I can feel the adrenaline hit me like a drug. Pupils and arteries dilate, non-essential internal functions slow down or stop completely, my hands ball into fists at my side. We’re starting to draw attention from the other patrons, sharks sensing blood. Conncomms come out, ocular implants begin recording, internet connections are established. Something funny and fucked up is about to happen, and it has to be recorded for posterity, for eternity.
My lips curl back in a snarl. Fangs are bared. Part of me wants this. Part of me really wants this, has always wanted it, some dumb atavism left over from when our ancestors devoured each other to survive. This kid’s strong, young, just dumb enough not to back down, but I’m not so old yet that I can’t go toe-to-toe with him. He’s doing the wrong part of the dance, too. Still beating his chest and wanting to work with his hands, not realizing that we’re close enough that I could smash my forehead into his face, tear into his nose with my teeth, drive my knee into his groin with the force of a comet crashing to Earth.
He wants champagne. He wants restitution. He wants recompense.
I want to hurt someone.
But he’s just a dumb kid trying to prove to himself and his friends that he’s as tough as he thinks he is, that he can run farther, lift bigger, drink harder, and fuck better than anyone else. I get that. I was like that, once, before proving how great I was became less important to me and just enjoying myself became a worthy goal in and of itself. Hell, sometimes I still am like that. Not that long ago, maybe a year, maybe more, maybe less, I would have stood up from my chair and smashed my beer bottle against the side of his head. We would have fought like apes, screaming and snarling and each desperately trying to beat the other into submission.
But I’m not in the mood for that tonight. I’m tired. I’m hungover. My nervous and cardiovascular and respiratory systems are about twelve hours away from calling a general strike. I’m too old for this shit, and I’m not even ten years older than these kids.
And they outnumber me. I’d give myself better than even odds against any of them, but I don’t like my chances when it’s three-against-one. The only thing left to do is play the bravado card. Why not? It’s served me well so far.
“Get. Your fucking. Hand off me,” I say through clenched teeth. The kid’s expression doesn’t change, which is at once disheartening and reassuring: disheartening that I didn’t intimidate him, reassuring that he’s not quite ready to escalate the conflict. I raise my left arm, catch him in the elbow, knock his own arm away, and we just stare at each other. “I don’t have your champagne, junior, and I’m not about to buy you another bottle. For what it’s worth, I’m sorry I took it. I really am. It was a stupid, senseless, shitty thing to do. You and your buddies didn’t deserve it. And you didn’t deserve the humiliation you got after. But I can’t do anything more to make this right. If the apology’s not good enough, then I guess just throw the first punch and we’ll settle this that way.”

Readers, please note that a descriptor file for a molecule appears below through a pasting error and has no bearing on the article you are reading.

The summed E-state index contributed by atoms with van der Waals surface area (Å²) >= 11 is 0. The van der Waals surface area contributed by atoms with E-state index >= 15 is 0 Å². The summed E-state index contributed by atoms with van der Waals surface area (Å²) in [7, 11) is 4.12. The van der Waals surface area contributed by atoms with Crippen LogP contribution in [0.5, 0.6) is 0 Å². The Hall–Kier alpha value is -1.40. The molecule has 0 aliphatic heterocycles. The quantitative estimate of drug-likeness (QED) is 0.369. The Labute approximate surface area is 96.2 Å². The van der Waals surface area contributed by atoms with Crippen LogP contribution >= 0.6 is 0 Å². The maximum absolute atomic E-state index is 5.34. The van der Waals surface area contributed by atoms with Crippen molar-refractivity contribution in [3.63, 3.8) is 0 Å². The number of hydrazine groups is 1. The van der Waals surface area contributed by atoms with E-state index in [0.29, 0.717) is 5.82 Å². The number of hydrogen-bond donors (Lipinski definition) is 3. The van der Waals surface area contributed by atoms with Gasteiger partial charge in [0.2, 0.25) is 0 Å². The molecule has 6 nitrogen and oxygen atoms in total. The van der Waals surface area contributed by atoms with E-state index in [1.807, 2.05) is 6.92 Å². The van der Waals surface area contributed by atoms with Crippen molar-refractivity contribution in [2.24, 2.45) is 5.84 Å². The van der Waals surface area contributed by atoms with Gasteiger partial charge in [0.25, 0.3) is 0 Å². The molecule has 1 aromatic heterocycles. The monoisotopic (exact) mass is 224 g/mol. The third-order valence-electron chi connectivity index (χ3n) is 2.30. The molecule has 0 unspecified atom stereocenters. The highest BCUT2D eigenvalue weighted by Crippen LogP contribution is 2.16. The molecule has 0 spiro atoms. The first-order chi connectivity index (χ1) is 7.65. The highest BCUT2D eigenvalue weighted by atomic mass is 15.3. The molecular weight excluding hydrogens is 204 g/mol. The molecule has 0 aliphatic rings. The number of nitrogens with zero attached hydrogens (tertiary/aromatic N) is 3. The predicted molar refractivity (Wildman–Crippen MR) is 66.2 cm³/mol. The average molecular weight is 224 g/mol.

He says nothing. Just stares me down like some kind of stupid animal. This must be what it’s like to stare down a ram, I think. A boar. Some mammal that’s flipping a coin in its brain trying to decide whether or not it’s worth it to just lower its skull and charge.
I sigh. I turn my back. I sit down and stare at my empty bottle, consider ordering another one.
He throws the first punch at the back of my skull.
* * *
It’s a testament to the sociality of human nature and the efficiency of the bar’s security team that things were end as quickly as they do. The kid and his friends only get in a couple of good shots, pelting my head and my torso with their fists, before some good Samaritans grab them and pull them off me, before some irritated bouncers bonk them in their faces. And if I’m being perfectly honest, the kid and his friends probably don’t want to murder me so much as teach me a lesson. That lesson might have put me in the hospital, but Hell, isn’t that better than the morgue?
I stumble out of the bar, a coupon good for one (and only one!) free drink courtesy of the management in my hand, the other locked in position over my heart, where the vial of beast is. It survived the altercation (which is more than I can say for my Conncomm,) and the only thing I want to do now is get back to the Libretto, take the Beast, and sink into bed.
The scream of sirens comes often as I walk the streets of the Meadows. The noises always belong to ambulances, never to security, never police. The “night” sky is black as tar, black as coffee, black as the void, as the Beast. The streetlights and billboards make the valleys between the skyscrapers as bright as day, but when you look up, it’s full dark, no stars.